In her introduction to the chapter on racism & BDSM, Scott shares an anecdote from her work with Bitch magazine. She was asked by her editors to preface her blog post on race & BDSM with a note about her race & white privilege:

I found it odd the way Bitch only wanted me to apologize for this in one particular instance, and irritating that the commenter hadn’t bothered to see my post in the context of a holistic exploration of kink. (181)

A disclaimer/acknowledgement isn’t an apology. Conflating the two betrays immense unexamined privilege.

Yes, perhaps the editors should have asked the writer to be more upfront about her identity and social position throughout the series. Perhaps that would have benefited people with other marginalized / minority identities who participate in the scene, and led a few more folks in the majority to reflect on their station.

But what I wish Scott had come to terms with is the singularity of racism and dialogues about racism especially in countries marked by the transatlantic industrial slave trade. Especially in the US, due to the role of cotton plantations and slave labour in the country’s wealth and success. But likewise throughout the Americas, as well as in the UK (where the author is from).

There is no equivalent to racism and the history of racially justified slavery. Well-intended, deliberately anti-racist white folks come at the issue hand-wringing and bewildered much of the time, but that’s because white supremacy and racism are so powerful and so seductive that we can’t even see them clearly. The author’s irritation at her editors’ and readers’ attempt to cut through the fog show the extent to which she is mired in it as well.

I was heartened to see the extent to which the author championed black participants as the appropriate arbiters and brokers of their own fantasies (to hell with white discomfort), but the opening anecdote about the disclaimer shows her own lingering discomfort: understandable, in the face of such a huge, inhumane, brutal system such as racism. But something that must be confronted by white folks everywhere if we’re to be of any use at all to the cause of anti-racism.


Now, a few poorly articulated thoughts on sex positivity, the male gaze, etc.

“I’m a goddess to my slaves; I wouldn’t stoop to having sex with them.” (17)

This is a quote from a pro domme. Scott uses it to illustrate the [fairly common, kinda complicated] assumption that being physically intimate with a man is a kind of surrender — power relinquished.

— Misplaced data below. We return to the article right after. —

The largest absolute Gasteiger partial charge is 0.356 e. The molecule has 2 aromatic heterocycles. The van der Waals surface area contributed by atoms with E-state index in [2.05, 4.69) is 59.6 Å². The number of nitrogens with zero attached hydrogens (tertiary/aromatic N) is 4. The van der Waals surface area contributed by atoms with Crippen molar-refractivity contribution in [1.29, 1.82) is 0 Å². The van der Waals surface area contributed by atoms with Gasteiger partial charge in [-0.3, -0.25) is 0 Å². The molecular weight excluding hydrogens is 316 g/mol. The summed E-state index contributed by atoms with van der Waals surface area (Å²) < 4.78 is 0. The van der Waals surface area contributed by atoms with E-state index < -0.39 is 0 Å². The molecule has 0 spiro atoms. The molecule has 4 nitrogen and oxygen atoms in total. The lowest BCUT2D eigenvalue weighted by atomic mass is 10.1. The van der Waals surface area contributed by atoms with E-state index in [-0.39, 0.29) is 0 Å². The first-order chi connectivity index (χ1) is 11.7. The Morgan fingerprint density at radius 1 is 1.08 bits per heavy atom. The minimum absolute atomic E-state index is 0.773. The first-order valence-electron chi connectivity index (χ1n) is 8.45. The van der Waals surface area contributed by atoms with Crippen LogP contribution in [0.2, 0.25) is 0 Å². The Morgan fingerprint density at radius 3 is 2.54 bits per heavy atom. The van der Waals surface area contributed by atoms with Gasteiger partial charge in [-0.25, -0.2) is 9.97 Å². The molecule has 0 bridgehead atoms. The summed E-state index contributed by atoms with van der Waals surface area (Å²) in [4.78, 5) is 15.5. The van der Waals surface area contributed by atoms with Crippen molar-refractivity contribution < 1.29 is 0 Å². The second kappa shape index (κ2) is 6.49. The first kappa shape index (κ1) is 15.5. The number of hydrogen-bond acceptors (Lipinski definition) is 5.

But what I read in that comment isn’t a domme threatened by the possibility of losing power through touch or embrace. I read this as a window into the type of scenes she likes to run with her subs: a comment on her status, their [willing] humiliation, their worship of her.

A few paragraphs later, Scott acknowledges that the top/bottom dynamic is more of an exchange than it appears to be, but she extends this analysis only to aesthetics; she doesn’t really loop it back around to include physical distance.

And even extended to aesthetics, the analysis comes up short. Describing a domme:

Her clothes still seem intended for the pleasure of the male voyeur. (23)

Perhaps the most powerful aspect of the male gaze is our assumption that for a woman, it is utterly inescapable — that all her aesthetic choices must pass through it / be subject to it — that she can’t possibly enjoy traditionally feminine styles or fetish ware — that by wearing anything that straight or bi men happen to enjoy seeing on women, a domme couldn’t possibly be exercising her autonomy or domination over her own physical self; she must be deliberately appealing to her male submissives through aesthetics.

Just by existing, lesbian femmes do a pretty efficient job of toppling this mess of assumptions about the infinite reach of the male gaze. Yes, we all live in the shadow of patriarchy and sexism; so, too, are we complex subjects.

Later in the book, I continued to have trouble with the author’s use of the male gaze. Scott continues to paint any aesthetics that happen to resemble the feminine ideals of the patriarchal status quo as of / for / serving the patriarchal status quo, This erases the sexual and aesthetic agency of the women making these apparel / style choices.

Later still, Scott states quite clearly that “femme-phobia is not a solution to the erasure of butch women” (153). True, but femme /= male gaze. That false equivalence is what’s frustrating me here.

Further, feminine /= femme. Lesbians should continue to be stewards of this term, since it originated in their communities. Analytical convenience is not an excuse for lesbian erasure.